Since the 3rd edition (or what we now call Pathfinder) of D&D, the mathematical process of the world's most popular roleplaying game has been the same. You roll a d20 to establish a base level of success, and then you boost that chance of success by adding points you've earned during character creation and by leveling up. Your character's innate attributes help some (a +4 Strength modifier, for instance, is helpful when you're prying a locked door off its hinges) but the big boosts come from proficiency in specific trained skills (Athletics, Acrobatics, Sleight of hand, persuasion, and so on.)
The physical tool we use for this is a twenty-sided die (or d20 in gaming terminology.) A d20 represents a percentage of success. Complete success is 100% (that's a 20 on the die). 100 divided by 20 sides is 5, so when you roll a d20, you use increments of 5% when expressing your chance of success. So a +2 to your roll is a 10% (2×5) increase to your chance of success, while a +4 is a 20% (4×5) boost, a +6 is 30% (6×5), and so on.
In practise, though, most actions don't require a full 100% success to achieve your goal. For instance, if you're trying to read ancient runes on an obelisk, you probably don't need to comprehend every word to get the idea of what it's saying, so a roll of 75% might be good enough. A 75% translates to whatever 75÷5 is (it's 15), but if you have a +4 to your roll then you actually only need to roll an 11 (because 11+4 is 15).
The important thing to understand is that your character's bonuses increase your chance of hitting the required number.
Interestingly, although both 5e and Pathfinder both use this exact same system, they manage to express these boosts differently.
In 5e, you choose your skill proficiencies once, during character creation. A proficiency bonus gives you a substantial boost when you attempt an action that falls into a general skill category. When you jump out of the way of a swinging pendulum trap as a 1st level character, for instance, you might have a +2 Dexterity and a +2 Proficiency bonus to your d20 roll. That's +4 to whatever you roll on the die.
As you level up in 5e, you often gain new powers and tricks you can do, but the points assigned to your skills don't often increase. Every four levels, you have the option to boost the attribute that a skill group is based on. It's a weighted system, though, so it actually takes eight levels to get an additional +1 in any single attribute. If you're a 1st level barbarian with a +2 to your Strength, you can add half a point (effectively) at level 4 and another half at level 8 to result in a +3 Strength. There are only 20 levels in 5e, so by level 16 you've only been able to see a 2 point increase.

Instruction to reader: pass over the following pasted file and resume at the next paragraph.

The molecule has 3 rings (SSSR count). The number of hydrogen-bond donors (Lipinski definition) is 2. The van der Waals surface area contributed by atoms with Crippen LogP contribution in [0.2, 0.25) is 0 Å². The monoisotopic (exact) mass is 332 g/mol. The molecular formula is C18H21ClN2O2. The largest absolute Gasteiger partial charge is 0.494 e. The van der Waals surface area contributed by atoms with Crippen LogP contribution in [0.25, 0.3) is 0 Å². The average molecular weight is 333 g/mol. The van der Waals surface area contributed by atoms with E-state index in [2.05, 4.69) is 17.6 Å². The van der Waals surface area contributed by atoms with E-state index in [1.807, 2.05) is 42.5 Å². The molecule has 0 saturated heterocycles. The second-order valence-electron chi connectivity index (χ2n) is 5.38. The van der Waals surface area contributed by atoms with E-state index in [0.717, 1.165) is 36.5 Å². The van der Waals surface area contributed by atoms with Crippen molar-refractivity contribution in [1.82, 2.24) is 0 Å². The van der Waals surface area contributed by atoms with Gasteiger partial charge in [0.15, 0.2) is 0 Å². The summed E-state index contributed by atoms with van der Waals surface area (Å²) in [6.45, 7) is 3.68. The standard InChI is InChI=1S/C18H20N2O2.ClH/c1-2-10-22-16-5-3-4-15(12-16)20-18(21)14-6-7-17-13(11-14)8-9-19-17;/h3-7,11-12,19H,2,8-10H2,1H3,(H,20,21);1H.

Not coincidentally, your proficiency bonus increases by 1 every four levels. By Tier 4 (level 15 to 20), your proficiency is +6, or a 30% boost to any roll on a skill or saving throw you have proficiency in.
So in 5e you do increase in raw power, but gradually over time and broadly across yourproficiencies. That transates to armour classes (AC) and difficulty classes (DC) that stay mostly within the range of 5 to 20, with 25 being an occasional upper limit. It also means that the leveling up process is relatively low-maintenance. When you increase in level, you reference your class to find out what new abilities you might have earned, you roll to increase your hit points, and that's it. Only every four levels do you have to increment your proficiency bonus or increase an attribute score.
It's elegant math, and I don't know of anyone with a mind for systems design who has played 5e who doesn't admire the way 5e keeps its numbers simple and manageable.
In Pathfinder, you choose your skills once during character creation, using a point buy system called ranking. You're given a budget of points, which you can assign arbitrarily to any number of skills you want. When you put a rank into a class skill, however, you get a special instant bonus on the assumption that your character class would be especially proficient at certain things.